Pope Francis has spent much of his pontificate denouncing this phenomenon. But what is it exactly?
It’s one of those words that is tossed around in Church conversations but rarely defined—one of those words you could hear very often without being quite sure what it means. What is clericalism?
Clericalism is a disordered attitude toward clergy, an excessive deference and an assumption of their moral superiority. In the pithy description of Pope Francis, it’s when “Clerics feel they are superior, [and when] they are far from the people.” Yet, as Pope Francis wrote, clericalism can be “fostered by priests themselves or by lay persons”—laypeople can fall into clericalism, too! Lay people can fall into thinking that their contributions to the life of the Church are only second-rate, or that in all things, surely “Father knows best,” or that priestly virtue exhausts Christian virtue.
Now, on the one hand, we ought to esteem our clergy. They are called by God to be our leaders, teachers, and sanctifiers in the Christian life, and we owe them respect for that. After all, St. Ignatius of Antioch says that the priest is like Jesus Christ to us, and the bishop, like God the Father. He also says that, “where the bishop is, there is the Catholic Church.”
Clergy participate in apostolic power, handed on by Christ himself. They are our appointed shepherds. In fact, they have this power, given in the sacrament of Holy Orders, even when they are bad people. A priest in mortal sin can still call Christ down to the altar at Mass. He can still forgive my sins in confession, even as his own soul is “dead in sin.” A priest receives an “indelible mark” on his soul in Holy Orders, allowing him to act in persona Christi (“in the person of Christ”), and no sin can blot out that mark, and the gifts it entails. Yes, even if a priest were consigned to Hell, his soul would still bear the mark of his priesthood, undoubtedly meaning that his eternal suffering would be even greater than others’.
But this fact of the power of Holy Orders does not mean that clergy are automatically wiser or possessed of better judgment than or — this is important — morally superior to anyone else. Those ordained remain human beings, prone to all the errors — and sins — of regular people. The apostles themselves made all kinds of mistakes, from misunderstanding the words of Jesus to betraying him, and we ought not to think that their successors are immune from these defects.
Furthermore, when we consider the high calling priests and religious have received from God, we can well imagine the effort the devil puts into making them fall. This is part of why it’s especially important to pray for clerics, mindful that their life on earth is a spiritual battle.
Finding the right path
Aristotle famously said that “virtue is the mean between extremes,” so when we’re trying to avoid clericalism, we should be careful not to fall into its opposite: anti-clericalism. While we shouldn’t place the ordained on a lofty pedestal, neither should we cast them into a pit. We should not insult or degrade either the clerical vocation or those who are in it. We should neither fawn over our clergy nor spit on them.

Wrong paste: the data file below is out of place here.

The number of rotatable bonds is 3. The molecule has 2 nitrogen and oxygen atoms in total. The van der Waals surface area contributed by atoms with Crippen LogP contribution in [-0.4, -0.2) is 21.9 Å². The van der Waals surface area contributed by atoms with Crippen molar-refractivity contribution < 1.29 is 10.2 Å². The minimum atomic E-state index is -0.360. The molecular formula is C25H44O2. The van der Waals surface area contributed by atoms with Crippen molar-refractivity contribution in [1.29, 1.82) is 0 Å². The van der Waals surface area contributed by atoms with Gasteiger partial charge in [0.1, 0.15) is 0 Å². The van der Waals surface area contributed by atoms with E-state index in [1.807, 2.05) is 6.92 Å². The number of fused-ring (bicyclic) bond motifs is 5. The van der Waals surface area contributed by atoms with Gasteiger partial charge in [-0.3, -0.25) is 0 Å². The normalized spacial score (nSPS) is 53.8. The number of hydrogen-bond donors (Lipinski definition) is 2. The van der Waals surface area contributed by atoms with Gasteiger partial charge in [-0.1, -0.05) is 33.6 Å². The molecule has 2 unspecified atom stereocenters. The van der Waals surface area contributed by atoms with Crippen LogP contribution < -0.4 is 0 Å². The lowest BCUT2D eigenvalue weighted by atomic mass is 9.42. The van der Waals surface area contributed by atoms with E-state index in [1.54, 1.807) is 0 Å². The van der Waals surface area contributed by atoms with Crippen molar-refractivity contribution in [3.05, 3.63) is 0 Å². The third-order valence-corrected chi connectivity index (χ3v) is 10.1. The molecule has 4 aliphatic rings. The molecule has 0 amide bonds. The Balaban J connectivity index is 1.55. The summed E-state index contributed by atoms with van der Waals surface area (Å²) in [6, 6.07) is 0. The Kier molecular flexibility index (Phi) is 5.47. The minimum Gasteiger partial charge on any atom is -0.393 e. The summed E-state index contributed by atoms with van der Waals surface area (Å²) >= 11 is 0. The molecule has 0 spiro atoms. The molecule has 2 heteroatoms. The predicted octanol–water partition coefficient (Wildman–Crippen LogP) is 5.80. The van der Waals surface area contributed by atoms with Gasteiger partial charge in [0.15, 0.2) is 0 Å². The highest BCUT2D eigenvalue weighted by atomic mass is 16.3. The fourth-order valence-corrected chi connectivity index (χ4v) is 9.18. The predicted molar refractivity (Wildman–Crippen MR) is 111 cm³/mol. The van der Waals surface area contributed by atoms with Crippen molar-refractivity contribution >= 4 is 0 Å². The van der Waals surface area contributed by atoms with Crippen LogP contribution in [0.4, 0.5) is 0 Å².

Jesus set the balance right for his apostles from the beginning. After the mother of James and John asked Jesus if her sons might sit at his right and left in the kingdom, the other apostles grumbled—why should those two get the honor and not themselves? Jesus told them,
You know that the rulers of the Gentiles lord it over them, and the great ones make their authority over them felt. But it shall not be so among you. Rather, whoever wishes to be great among you shall be your servant; whoever wishes to be first among you shall be your slave. Just so, the Son of Man did not come to be served, but to serve and to give his life as a ransom for many. (Matthew 20:20-28)
Jesus did not deny that his apostles would have authority over others; rather he taught them, and showed them, that that authority was meant for service. It’s like when parents hire a babysitter and put that person “in charge” of their children. The babysitter is given authority over the children, not so the children can be sent to bed early and the babysitter can eat popcorn and watch movies, but so that the babysitter can properly care for the kids. Being “in charge” means the children are “in the babysitter’s charge”—the babysitter is responsible for them.
Among the greatest of Jesus’ followers was St. Peter, the first pope. He echoed Jesus’ words in 1 Peter 5:3 when he wrote, “Do not lord it over those assigned to you, but be examples to the flock.”
Popes from the time of St. Gregory the Great have taken the title servus servorum Dei, “servant of the servants of God.” The clergy are not here as our masters, but as our helpers. As Pope Francis wrote, “Lay people are part of the faithful Holy People of God and thus are the protagonists of the Church and of the world; we [priests] are called to serve them, not to be served by them.”
If you’re reading this article, it’s thanks to the generosity of people like you, who have made Aleteia possible.
Here are some numbers:
- 20 million users around the world read Aleteia.org every month
- Aleteia is published every day in eight languages: English, French, Arabic, Italian, Spanish, Portuguese, Polish, and Slovenian
- Each month, readers view more than 50 million pages
- Nearly 4 million people follow Aleteia on social media
- Each month, we publish 2,450 articles and around 40 videos
- We have 60 full time staff and approximately 400 collaborators (writers, translators, photographers, etc.)
As you can imagine, these numbers represent a lot of work. We need you.
Support Aleteia with as little as $1. It only takes a minute. Thank you!